The funny thing about being a Christian is that we have a high value on honesty and authenticity. We know this is true because of the extremes that this value has birthed. For example, the girl in your small group who, upon being asked for prayer requests, gives a far-too detailed account of the ins and outs of her recent break-up.
For twenty minutes.
We all have stories like this, and if we don’t, we can all have one with just a few clicks. Log on to your Facebook, and I can almost guarantee that you have what I call a “TMI Friend.” TMI, if you don’t know, is a handy acronym for “Too Much Information.” This is the friend who posts, well, too much information–personal information–to their Facebook or Twitter account.
For all 1,372 “friends,” now forced to know something this person that we’d rather not know, thank you very much.
Sure, honesty is a virtue–heck, it’s biblical. Being authentic and “real” with your friends is key to healthy relationships, and being honest with God is absolutely vital for a biblical spirituality (read Psalm 22 and you’ll get what I mean). But I sometimes wonder if social media and authenticity have come together to birth an awkward, downright ugly child.
On social media, we shufﬂe off our mortal coils and leave our bodies behind, engaging in the blissful world of mediated communication. When we do this, we ﬁnd ourselves surprisingly freed to be open, honest, and “real,” and in that moment, many of us say too much.
Our bodies are our ﬁrst and most important barrier to modesty: they remind us that there are some things best kept hidden and unrevealed (or at least only revealed to a few). When we leave our bodies behind, we lose this barrier, and suddenly we ﬁnd ourselves posting openly about our hidden feelings about something that, with better judgment, may not have been said aloud.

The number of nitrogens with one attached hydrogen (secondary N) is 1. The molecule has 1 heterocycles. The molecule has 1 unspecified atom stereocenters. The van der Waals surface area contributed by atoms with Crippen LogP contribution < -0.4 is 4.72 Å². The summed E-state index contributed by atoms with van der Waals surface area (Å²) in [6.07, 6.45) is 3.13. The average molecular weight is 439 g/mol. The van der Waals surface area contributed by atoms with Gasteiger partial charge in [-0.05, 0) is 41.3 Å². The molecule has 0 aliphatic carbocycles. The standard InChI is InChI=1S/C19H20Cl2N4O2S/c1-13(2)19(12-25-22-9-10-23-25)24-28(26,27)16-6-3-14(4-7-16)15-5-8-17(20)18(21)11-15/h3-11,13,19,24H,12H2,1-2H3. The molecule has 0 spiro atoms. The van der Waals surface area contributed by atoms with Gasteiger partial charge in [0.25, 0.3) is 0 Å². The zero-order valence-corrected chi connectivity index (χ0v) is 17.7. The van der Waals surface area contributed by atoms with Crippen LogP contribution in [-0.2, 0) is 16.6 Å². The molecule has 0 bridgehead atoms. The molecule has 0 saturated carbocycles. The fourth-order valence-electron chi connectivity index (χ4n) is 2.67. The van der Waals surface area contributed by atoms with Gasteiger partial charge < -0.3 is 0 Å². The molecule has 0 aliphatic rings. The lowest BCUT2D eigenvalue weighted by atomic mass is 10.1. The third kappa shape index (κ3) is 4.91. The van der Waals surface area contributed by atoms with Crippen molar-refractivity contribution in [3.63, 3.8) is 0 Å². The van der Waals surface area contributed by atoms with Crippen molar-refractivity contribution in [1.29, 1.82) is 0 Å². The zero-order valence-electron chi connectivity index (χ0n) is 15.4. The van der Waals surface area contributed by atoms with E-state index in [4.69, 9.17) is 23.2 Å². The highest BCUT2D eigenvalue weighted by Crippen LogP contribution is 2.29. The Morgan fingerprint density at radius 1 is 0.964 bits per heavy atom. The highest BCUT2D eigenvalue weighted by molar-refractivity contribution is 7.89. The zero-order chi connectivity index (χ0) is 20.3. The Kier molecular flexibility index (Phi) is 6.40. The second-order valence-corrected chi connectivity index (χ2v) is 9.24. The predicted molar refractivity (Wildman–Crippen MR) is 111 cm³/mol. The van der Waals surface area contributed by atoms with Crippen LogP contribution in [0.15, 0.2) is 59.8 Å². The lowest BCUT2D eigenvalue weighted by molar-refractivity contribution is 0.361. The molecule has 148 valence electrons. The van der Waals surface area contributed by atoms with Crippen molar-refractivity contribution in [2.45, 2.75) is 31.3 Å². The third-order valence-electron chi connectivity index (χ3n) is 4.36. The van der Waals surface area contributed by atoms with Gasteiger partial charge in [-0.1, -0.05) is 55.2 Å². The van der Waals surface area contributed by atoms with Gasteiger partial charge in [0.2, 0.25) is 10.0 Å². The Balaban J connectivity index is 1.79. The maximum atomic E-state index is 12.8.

Here is a handy rule of thumb: just because it’s true doesn’t mean everyone needs to know about it. Modesty, of the verbal kind, is a valuable skill in a world ﬁlled with TMI Friends. The next time you want to post something–even if it’s true–ask yourself, “Would I walk through my high school (or ofﬁce, or church, or…) and announce this information via bullhorn to all who can hear?”
If the answer is no, then don’t post, and enjoy the gratitude of the rest of us who didn’t really want to know. If the answer is yes, well, please don’t be offended when I unfriend you.
I wrote this post for the folks over at Thrive80, who helped me publish Unfriend Yourself. Have I ever told you how much I love them? Because I do.
One thought on “TMI: Modesty is a Virtue”
I agree with you about people posting TMI. It can be silly, or just emotional overload when you start taking on their problems. Some things are best left unsaid…especially on Social Media. Which is what I’m doing right now, huh?
I like your blog and downloaded your book, Unfriend Yourself, today. It’s free today…not sure how much longer, but thank you for providing this freebie. I’m looking forward to reading it.